New Dacia Duster vs MG GS
The Dacia Duster budget SUV sweeps up for price. But does the MG GS brush up well beside it?...
Dacia Duster 1.6 SCe 115 Comfort
List price £13,195
Target price £13,072
Second-gen bargain family SUV gets a fresh interior but keeps its giant boot and low price.
MG GS 1.5 TGI Explore
List price £15,095
Target price £14,624
One of the few direct rivals for the Duster on price; it’s bigger inside and much quicker, too.
You need food. Oysters and caviar are great, but sometimes you just have to settle for a 99p microwaveable burger.
You need a car. Likewise, your finances will dictate your ambitions. Microwaveable burgers might seem a harsh comparison, but there is no doubt this test features the bargain-basement end of the family SUV class.
The new model is the second-generation Dacia Duster, featured here with a petrol engine and two-wheel drive in mid-spec Comfort trim. Dacia has long been a hero of budget motoring, and the Duster offers lots of space at a tiny price.
In fact, the Duster is so cheap it has few direct rivals – one of them being the MG GS. It’s as far away from MG’s sports car heritage as McDonald’s is from haute cuisine but, in entry-level Explore trim, rivals the Duster for value while promising better performance.
Performance, ride, handling, refinement
The GS wipes the floor with the Duster for performance. In fact, it’s capable of hitting 60mph from a standstill quicker than a Volkswagen Up GTI, and its 1.5-litre petrol engine revs sweetly, easily coping with a full quota of passengers and luggage. By contrast, the Duster’s 1.6-litre engine is truly gutless, with only a slight whiff of enthusiasm to its acceleration at 5000rpm, although this disappears again almost as soon as it has arrived.
An overly sensitive accelerator pedal can make the GS jerky in stop-start traffic. The Duster is smoother around town, but it struggles when trying to get up to higher speeds, because there are significant flat spots in its power delivery. At least the engine isn’t overly loud, unlike the GS’s.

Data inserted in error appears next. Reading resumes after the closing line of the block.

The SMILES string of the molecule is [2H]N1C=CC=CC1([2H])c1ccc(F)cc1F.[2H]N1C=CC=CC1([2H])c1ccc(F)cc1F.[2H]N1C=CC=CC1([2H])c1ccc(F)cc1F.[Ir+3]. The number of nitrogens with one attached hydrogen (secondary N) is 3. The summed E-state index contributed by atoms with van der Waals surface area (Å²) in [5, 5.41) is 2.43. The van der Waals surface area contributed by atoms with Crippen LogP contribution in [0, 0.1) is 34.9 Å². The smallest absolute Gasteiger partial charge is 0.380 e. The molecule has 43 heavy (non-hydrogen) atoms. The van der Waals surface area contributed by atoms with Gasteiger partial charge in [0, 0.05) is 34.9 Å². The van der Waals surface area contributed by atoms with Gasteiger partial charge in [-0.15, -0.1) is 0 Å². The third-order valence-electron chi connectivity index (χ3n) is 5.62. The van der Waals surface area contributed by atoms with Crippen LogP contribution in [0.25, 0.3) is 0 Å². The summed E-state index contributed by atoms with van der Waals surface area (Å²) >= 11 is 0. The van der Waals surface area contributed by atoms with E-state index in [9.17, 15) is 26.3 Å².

Our decibel meter showed that the GS was the quieter car at a steady 30mph or 70mph. However, our testers’ ears were far more comfortable in the Duster, which didn’t suffer from the more abrasive wind noise that’s evident in the GS at 50mph and beyond.
The Duster’s five-speed manual gearbox has a longer action but doesn’t feel as notchy as the GS’s six-speeder. The Duster has better brakes, too, pulling up almost four metres before the GS from 70mph. That could be the difference between having a crash and not.
The steering in both is lethargic, although it’s more precise in the GS at higher speeds, whereas the Duster’s lighter controls are better suited to town driving. There’s plenty of body lean through corners in both, but the GS is marginally better at controlling those movements. It also deals with quick changes of direction better and has more grip.
The Duster rides better, feeling softer and more absorbent over all surfaces, but the trade-off is that it’s less well tied down, taking an extra moment to settle once a big bump has passed. As a result, the cars aren’t far apart for comfort.
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